ACM News
## Why the Simplex Method, at Age 75, is Still the Go-To Algorithm

In 1947, mathematical scientist George Dantzig invented the simplex method, a powerful and practical means to find solutions to linear programming for optimization problems. Scientists lost no time putting the simplex method to use in a variety of applications across government, industry, science, and engineering.

Half a century later, when Daniel A. Spielman was a Ph.D. student at the Massachusetts Institute of Technology, the simplex method stood at the top of the pantheon of important algorithms. However, research had shown the simplex method had proven pitfalls; it ought not to perform as well as it did. What was going on?

Spielman solved the mystery in 2001, in joint work with Shang-hua Teng, now University Professor and Seeley G. Mudd Professor of Computer Science and Mathematics in the Viterbi School of Engineering at the University of Southern California. Pioneering a technique called smoothed analysis, their work provided an original and compelling explanation of the power of the simplex method and suggested a new paradigm for gauging the effectiveness of algorithms.

This work was recognized in 2008 by the Gödel Prize, sponsored jointly by ACM's Special Interest Group on Algorithms and Computing Theory (SIGACT) and the European Association for Theoretical Computer Science. Now Spielman, Sterling Professor of Computer Science and a professor of Statistics and Data Science and of Mathematics at Yale University, has been awarded the 2023 Breakthrough Prize in Mathematics, in part for this work in optimization.

Spielman has a great ability "to come up with new approaches," said Lance Fortnow, dean of the College of Computing at the Illinois Institute of Technology. "It wasn't like someone else had invented smoothed analysis and Spielman said, 'Let's try it on linear programming'. This was, 'I want to understand linear programming. What's the right way to do it?'"

**Simplex Bests Polynomial-time Competition**

Dantzig formulated the concept of linear programming as a way to model optimization problems. The model produces a polyhedron, possibly of very high dimension, where the corners represent solutions. The simplex method provides a highly efficient way of moving along polyhedron edges toward an optimal corner. The algorithm was tailor-made for the computing machines that were just beginning to appear when Dantzig did this work.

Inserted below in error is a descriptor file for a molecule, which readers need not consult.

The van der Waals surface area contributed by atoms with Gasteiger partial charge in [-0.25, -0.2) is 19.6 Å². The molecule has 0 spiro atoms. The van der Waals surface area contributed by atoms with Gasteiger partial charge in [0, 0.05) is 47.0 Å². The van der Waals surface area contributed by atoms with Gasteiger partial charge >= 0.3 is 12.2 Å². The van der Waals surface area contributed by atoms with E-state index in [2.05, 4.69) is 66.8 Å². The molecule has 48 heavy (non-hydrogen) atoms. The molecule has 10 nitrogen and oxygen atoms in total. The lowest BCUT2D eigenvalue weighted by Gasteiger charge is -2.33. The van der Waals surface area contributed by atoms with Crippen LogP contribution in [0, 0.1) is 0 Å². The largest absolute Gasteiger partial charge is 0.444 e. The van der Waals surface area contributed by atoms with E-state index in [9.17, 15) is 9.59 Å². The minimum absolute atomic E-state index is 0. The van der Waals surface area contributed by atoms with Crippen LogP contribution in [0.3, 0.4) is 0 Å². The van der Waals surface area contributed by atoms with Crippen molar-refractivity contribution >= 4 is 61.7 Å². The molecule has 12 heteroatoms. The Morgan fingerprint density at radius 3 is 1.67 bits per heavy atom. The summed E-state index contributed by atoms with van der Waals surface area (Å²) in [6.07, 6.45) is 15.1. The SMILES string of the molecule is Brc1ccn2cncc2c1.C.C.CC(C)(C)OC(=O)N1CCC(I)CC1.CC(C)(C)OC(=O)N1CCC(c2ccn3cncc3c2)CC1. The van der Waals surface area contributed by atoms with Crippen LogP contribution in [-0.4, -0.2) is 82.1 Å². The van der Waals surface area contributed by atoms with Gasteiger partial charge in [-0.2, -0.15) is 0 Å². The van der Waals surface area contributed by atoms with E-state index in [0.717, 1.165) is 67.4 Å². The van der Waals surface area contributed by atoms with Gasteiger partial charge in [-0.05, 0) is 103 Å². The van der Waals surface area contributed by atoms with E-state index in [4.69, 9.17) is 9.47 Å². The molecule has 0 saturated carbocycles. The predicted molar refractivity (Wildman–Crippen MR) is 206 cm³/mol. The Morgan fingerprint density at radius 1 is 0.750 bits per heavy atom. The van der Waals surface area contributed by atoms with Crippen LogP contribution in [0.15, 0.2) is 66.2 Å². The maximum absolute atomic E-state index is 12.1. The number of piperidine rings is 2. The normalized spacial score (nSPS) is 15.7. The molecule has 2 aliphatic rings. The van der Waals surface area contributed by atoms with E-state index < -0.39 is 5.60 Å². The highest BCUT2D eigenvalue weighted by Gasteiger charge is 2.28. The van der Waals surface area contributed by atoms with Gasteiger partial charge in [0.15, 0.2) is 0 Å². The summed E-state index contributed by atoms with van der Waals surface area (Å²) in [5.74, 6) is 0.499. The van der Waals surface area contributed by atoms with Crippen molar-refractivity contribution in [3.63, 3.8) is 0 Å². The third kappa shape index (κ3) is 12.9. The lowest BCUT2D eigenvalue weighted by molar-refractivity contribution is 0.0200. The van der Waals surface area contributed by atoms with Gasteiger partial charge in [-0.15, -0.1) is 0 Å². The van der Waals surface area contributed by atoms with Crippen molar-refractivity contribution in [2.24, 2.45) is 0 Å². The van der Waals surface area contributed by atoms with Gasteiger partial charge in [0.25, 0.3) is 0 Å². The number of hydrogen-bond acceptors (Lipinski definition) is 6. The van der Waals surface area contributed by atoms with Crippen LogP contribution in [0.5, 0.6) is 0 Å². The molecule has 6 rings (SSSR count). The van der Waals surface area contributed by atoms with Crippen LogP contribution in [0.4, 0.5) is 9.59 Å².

In the 1970s, the rise of complexity theory brought new precision to the study of efficiency of algorithms. Generally, an algorithm is considered efficient if it runs in polynomial time, meaning that even for the worst-case inputs to the algorithm, the running time is always bounded by a polynomial function of the input size. This is in contrast with algorithms whose running time can increase exponentially with input size.

Soon a curious fact arose: despite its excellent performance in practice, the simplex method does not run in polynomial time. Examples were found on which simplex ran in exponential time. Eventually, polynomial-time algorithms for linear programming were found, but the simplex method continued to be used — and in many situations, outperformed its polynomial-time competitors.

Why does simplex work so well?

This question was in the air when Fortnow was a Ph.D. student at the Massachusetts Institute of Technology (MIT) in the 1980s, several years before Spielman became a graduate student there. However, Fortnow recalls, few were attempting to resolve it. "The simplex method had already been around for 40 years," said Fortnow. The general attitude was, "Well, it works well in practice."

When Spielman and Teng came up with smoothed analysis, it was a big surprise. "It's a whole different way of looking at worst-case complexity," said Fortnow, "and they could apply it to linear programming. Both of these pieces were very exciting."